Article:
The president of the Republic of El Salvador, Nayib Bukele, has declared victory in the war against Salvadoran gangs.
During his annual speech in Congress, he announced how gang violence will end and homicide rates will drop. The same speech he used to mark his third year in power. He emphasized that he is on the verge of winning the war against the violent gangs that had managed to control around 80% of the Central American country.
“We are very close to winning the war against gangs,” Bukele said in his third-year-in-office speech to Congress, which was broadcast on radio and television networks.
According to his words, since the end of the civil war (1980 to 1992), the gangs or “maras” had been responsible for the deaths of around 120,000 people. Bukele remarked that “in these 30 years, 70% of Salvadorans were affected by the violence” of these criminal groups.
The president recalled that within the 80% of the country’s territory controlled by the gangs, there were areas where police officers and soldiers lived, and “to top it off, the gangs had complicit judges and prosecutors who let them go free one day after their arrest.”
“Today, El Salvador is very close to living a new reality that for decades was denied to us: to having a country without gangs,” he said.
The government’s fight against the gangs, which have an estimated 70,000 gang members, is an effort to escape from the list of countries with the most homicides in the world.
With Bukeles rise to power, the tension between government and criminal gangs increased and eventually peaked as “the initial fractures in the negotiated pact between the El Salvadoran government and the country’s top gangs led to the security upheaval that has beset El Salvador since the end of March.”
Congress, controlled by allies of the government and at Bukele’s request, decreed a state of emergency, which has been extended. This followed the murder of 87 people in the country in March alone.
This put thousands of soldiers on patrol in the streets and has led in the last two months to the imprisonment (without prior judicial order) of more than 36,000 alleged “mara” members, in addition to the 16,000 already in prison.
This speech was an opportunity to speak out against his critics, mainly international organizations, who have questioned him about his authoritarian behavior and alleged human rights violations.
“El Salvador is a sovereign country.” Here we are going to make the decisions we consider correct for us and our future. All those who want to support us are welcome to build this dream with us, and those who don’t, stay away, ” said Bukele.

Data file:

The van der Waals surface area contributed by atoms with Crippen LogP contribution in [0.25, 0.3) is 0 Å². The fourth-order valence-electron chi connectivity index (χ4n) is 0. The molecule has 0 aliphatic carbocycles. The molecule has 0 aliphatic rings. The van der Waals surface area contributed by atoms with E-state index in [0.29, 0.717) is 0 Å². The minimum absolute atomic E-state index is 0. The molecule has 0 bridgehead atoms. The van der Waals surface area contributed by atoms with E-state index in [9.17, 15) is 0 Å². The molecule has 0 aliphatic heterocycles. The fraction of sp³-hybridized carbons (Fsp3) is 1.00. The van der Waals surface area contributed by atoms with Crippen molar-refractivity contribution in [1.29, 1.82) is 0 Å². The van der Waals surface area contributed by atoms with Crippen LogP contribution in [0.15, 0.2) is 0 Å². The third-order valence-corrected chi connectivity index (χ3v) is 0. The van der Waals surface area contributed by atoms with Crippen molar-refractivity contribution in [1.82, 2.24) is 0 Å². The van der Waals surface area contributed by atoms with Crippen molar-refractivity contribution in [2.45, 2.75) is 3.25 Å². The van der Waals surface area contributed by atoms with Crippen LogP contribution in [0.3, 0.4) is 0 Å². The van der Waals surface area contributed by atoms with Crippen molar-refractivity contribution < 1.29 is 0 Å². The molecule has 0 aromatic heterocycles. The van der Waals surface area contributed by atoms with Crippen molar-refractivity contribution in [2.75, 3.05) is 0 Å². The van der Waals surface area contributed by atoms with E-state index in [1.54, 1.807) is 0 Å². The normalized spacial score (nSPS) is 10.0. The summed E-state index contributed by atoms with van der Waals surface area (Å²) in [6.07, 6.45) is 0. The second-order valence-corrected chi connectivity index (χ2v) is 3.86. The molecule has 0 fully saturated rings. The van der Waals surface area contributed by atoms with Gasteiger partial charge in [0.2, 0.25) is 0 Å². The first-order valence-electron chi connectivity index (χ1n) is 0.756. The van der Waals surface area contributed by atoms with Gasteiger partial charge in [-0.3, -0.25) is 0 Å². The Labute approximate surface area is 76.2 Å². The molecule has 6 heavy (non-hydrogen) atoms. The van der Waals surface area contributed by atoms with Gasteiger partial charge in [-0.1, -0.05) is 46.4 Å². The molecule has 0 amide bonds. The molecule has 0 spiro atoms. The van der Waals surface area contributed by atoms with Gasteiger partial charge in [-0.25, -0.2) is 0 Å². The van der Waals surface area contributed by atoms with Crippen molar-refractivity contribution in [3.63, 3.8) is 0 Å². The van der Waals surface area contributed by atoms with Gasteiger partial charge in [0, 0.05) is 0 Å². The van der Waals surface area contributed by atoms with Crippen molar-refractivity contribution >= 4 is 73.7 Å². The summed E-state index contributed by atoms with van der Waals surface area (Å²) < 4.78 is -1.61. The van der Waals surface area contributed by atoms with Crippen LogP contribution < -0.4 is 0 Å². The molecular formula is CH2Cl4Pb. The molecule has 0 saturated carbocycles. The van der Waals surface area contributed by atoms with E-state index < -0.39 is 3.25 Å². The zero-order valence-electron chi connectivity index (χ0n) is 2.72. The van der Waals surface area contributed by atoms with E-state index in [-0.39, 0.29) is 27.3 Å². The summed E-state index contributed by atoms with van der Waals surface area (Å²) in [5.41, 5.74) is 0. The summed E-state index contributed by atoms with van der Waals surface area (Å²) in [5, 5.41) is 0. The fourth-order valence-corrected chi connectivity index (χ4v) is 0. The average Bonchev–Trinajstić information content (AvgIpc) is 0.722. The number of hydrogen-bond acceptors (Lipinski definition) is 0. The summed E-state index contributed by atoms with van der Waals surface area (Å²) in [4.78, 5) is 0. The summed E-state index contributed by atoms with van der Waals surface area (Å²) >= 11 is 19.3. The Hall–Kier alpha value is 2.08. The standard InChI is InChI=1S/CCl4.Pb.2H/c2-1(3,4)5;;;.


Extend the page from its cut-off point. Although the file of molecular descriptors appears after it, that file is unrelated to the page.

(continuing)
Bukele considered that with the actions taken during his government, the country could go from being considered “the most insecure in the world” to being “the safest country in Latin America.” And he used as an example that during the month of May, only 17 homicides were registered in the country.
He said of the countries that criticized him: “We are not going to allow them to come to our house to tell us what to do or give us orders.” “We want to have good relations with other countries; we want to be allies, friends, partners, but not a colony, not a backyard, not a front yard, as they want to call it now.”
Regarding the international organizations that pointed him out for violating human rights, he only pointed out that they “do not even know El Salvador.”
“Suddenly, we are their priority. They spend all day commenting, sanctioning, condemning, and operating in El Salvador, but before that they did not even know where it (the country) was.” As for his opponents within the government, criticism has existed since May 2021, when, with the help of his allies in Congress, he dismissed magistrates from a chamber of the Supreme Court and removed the attorney general.
This act was condemned as “anti-democratic” by the United States.
Leadership is not dictatorship.
The President of El Salvador also took the opportunity to attack opposition parties that accuse him of establishing a dictatorship in the country.
“They say that there is a dictatorship here because now there is leadership, there is courage, there is firmness and there is a vision to do what the Salvadoran people need (…). That is not called dictatorship; it is called leadership and democracy.”
The young president and his disruptive agenda didn’t earn respect from everyone. In particular international organizations such as the IMF (International Monetary Fund) have issued harsh warnings. But Bukele is not impressed by the naysayers and continues on his mission to modernize the country by bringing deep reforms.